Outside of electoral politics, I have an ambivalent relationship to nastiness.
I’m mostly opposed to it, but sometimes find it apropos as a form of self-defense. I am mostly not nasty, and as for the times when I have indulged, be it for self-defense or not, I generally don’t feel great about it afterwards.
It’s just low; I try not to be low.
Critical, however, being critical isn’t low or nasty. The best criticism requires engagement, and the best engagement requires empathy, and it’s tough to be simultaneously nasty and empathic. And criticism can be devastating without being nasty.
I have been and will almost certainly in the future be critical of Rod Dreher, and I’ve gotten to the point where there are some posts of his that I won’t bother reading, if only to spare myself the exasperation. And yeah, there have been times when I’ve thought he’s been nasty and low.
Still, I don’t think he deserves this.
The post, by Elon Green, goes after Dreher for (what he would dispute, but could nonetheless fairly be described as) his homophobia, and while I think Green offers the least-generous reading possible of Dreher’s writing, it’s not an unfair reading. Giving someone the benefit of the doubt is, as Zoe would say, “a kindness”, but it is not required for fairness.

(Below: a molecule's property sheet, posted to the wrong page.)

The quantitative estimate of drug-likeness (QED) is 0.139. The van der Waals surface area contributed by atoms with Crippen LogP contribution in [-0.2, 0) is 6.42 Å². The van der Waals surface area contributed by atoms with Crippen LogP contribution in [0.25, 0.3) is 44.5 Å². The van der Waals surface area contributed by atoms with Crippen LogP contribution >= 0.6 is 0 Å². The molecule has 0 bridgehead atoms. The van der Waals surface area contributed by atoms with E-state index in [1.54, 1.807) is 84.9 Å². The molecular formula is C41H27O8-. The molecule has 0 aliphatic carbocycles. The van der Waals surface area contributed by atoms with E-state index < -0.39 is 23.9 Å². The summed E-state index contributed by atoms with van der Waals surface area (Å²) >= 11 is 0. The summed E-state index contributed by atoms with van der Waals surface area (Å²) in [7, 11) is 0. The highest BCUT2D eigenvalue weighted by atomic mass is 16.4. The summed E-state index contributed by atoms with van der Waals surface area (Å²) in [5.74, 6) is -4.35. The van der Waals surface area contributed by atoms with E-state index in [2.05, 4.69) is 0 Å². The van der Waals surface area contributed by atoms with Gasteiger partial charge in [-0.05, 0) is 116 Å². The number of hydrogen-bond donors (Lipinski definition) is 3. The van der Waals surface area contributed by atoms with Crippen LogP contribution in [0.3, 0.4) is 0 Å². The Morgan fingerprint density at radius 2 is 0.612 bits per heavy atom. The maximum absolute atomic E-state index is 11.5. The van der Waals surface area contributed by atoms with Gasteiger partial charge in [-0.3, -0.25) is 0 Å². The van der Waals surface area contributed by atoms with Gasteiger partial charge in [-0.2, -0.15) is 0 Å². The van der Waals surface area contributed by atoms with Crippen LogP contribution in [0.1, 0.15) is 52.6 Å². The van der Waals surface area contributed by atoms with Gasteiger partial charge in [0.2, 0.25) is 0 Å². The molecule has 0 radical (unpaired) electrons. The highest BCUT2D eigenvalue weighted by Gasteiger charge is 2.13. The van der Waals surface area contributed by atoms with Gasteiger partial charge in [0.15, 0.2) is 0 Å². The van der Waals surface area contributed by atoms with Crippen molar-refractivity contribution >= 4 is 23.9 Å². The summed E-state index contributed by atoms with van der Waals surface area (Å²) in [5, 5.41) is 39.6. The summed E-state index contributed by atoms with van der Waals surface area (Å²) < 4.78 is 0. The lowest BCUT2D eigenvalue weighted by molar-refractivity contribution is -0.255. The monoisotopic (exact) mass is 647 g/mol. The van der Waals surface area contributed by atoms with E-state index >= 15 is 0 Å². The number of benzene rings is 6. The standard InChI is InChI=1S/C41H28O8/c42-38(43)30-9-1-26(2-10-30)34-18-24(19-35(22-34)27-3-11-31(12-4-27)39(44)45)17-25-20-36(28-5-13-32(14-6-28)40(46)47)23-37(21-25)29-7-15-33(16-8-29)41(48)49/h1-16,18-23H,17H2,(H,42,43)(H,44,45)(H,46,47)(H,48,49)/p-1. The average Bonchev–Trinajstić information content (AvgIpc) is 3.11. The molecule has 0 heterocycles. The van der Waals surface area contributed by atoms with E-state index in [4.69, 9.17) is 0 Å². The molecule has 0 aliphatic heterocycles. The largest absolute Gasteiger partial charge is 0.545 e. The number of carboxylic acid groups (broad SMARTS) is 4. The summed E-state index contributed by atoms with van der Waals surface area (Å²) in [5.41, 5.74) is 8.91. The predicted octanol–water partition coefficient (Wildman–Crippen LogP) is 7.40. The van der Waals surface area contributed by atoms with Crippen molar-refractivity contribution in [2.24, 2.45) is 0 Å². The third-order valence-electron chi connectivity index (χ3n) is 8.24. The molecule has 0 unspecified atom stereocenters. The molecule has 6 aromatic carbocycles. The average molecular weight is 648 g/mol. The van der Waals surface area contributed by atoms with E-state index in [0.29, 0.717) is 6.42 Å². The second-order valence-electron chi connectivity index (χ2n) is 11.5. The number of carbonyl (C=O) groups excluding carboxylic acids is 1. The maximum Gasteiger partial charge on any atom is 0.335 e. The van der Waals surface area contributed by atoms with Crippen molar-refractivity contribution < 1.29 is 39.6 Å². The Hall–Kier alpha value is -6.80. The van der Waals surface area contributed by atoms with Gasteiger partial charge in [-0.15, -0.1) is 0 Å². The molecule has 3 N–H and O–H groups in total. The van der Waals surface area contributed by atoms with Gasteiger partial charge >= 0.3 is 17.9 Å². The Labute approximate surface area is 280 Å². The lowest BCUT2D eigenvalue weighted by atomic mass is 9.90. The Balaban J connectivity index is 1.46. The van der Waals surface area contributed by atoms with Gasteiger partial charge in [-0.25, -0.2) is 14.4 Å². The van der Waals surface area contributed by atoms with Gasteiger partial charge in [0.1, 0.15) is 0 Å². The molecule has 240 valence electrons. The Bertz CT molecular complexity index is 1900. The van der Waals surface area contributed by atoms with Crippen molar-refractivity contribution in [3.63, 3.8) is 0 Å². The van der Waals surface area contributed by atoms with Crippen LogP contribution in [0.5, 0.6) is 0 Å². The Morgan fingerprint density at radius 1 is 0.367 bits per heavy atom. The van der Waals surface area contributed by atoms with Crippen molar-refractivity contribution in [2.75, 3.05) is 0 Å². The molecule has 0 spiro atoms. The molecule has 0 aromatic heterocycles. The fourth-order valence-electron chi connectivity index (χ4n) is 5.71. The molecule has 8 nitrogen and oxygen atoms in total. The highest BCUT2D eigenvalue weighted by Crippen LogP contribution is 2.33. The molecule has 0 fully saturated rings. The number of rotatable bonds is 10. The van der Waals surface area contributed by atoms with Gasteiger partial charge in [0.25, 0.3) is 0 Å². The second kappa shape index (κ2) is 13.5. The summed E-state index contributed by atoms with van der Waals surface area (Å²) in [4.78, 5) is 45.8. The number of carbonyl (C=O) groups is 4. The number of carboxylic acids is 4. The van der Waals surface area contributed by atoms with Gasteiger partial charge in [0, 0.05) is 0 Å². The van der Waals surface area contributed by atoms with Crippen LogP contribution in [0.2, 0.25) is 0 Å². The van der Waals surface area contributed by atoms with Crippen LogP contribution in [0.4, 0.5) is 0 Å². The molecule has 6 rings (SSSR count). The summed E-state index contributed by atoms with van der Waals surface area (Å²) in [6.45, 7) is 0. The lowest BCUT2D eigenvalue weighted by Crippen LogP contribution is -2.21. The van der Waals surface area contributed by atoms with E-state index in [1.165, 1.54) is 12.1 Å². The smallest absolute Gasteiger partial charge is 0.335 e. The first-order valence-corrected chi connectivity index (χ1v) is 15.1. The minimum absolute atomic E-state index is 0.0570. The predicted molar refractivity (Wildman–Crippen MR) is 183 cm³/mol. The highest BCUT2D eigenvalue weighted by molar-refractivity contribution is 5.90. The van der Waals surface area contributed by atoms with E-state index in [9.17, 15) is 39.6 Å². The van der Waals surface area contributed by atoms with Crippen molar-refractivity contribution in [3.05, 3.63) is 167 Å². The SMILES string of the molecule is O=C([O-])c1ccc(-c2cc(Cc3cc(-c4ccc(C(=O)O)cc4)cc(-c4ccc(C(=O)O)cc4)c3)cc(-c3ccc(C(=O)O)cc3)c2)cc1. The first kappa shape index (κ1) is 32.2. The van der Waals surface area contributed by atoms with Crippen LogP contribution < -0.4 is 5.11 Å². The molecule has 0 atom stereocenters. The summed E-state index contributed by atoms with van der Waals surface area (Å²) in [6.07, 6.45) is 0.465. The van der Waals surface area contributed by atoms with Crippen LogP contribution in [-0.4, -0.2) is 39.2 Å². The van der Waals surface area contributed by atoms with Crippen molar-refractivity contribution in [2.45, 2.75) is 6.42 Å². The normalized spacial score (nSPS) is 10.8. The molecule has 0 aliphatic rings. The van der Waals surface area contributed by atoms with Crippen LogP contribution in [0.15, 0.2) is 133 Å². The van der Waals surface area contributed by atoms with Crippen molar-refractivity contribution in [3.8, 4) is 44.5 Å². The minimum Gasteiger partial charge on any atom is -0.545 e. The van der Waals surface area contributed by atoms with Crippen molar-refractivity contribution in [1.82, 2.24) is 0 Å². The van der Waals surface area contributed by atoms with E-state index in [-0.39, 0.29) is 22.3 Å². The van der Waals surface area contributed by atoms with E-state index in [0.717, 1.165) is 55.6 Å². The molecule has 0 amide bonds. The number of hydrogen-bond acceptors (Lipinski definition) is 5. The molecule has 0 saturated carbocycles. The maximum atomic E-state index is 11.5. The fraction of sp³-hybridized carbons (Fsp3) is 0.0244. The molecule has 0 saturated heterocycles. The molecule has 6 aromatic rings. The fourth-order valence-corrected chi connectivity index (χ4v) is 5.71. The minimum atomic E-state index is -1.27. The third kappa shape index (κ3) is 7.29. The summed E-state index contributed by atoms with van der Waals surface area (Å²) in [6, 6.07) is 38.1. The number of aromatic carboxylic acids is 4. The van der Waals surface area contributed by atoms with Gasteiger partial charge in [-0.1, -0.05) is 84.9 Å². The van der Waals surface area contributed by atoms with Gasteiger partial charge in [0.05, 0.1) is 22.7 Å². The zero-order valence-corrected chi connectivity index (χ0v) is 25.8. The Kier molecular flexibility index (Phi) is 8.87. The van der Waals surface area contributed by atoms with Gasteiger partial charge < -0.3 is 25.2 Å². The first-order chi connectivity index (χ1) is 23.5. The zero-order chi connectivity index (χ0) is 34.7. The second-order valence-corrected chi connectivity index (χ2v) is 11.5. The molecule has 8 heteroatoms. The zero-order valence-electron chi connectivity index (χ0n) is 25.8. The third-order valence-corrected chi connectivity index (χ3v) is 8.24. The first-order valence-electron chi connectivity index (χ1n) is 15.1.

The commenters, on the other hand, are going after Dreher personally because they loathe his politics, and speculating about him in ways that both suit their own view and justify the attacks.
I know, I know—enter a comments section at one’s peril—and it’s not as if ad hominen attacks are anything new under the sun, but I wonder why, outside of a tavern and after having a few, anyone would bother taking the effort to be nasty to some stranger online.
Go after his arguments, annihilate his presuppositions, rail against the damage those who share his point of view have inflicted and continue to inflict on queer folk, but jeez, leave his personal life, and his chickens, out of it.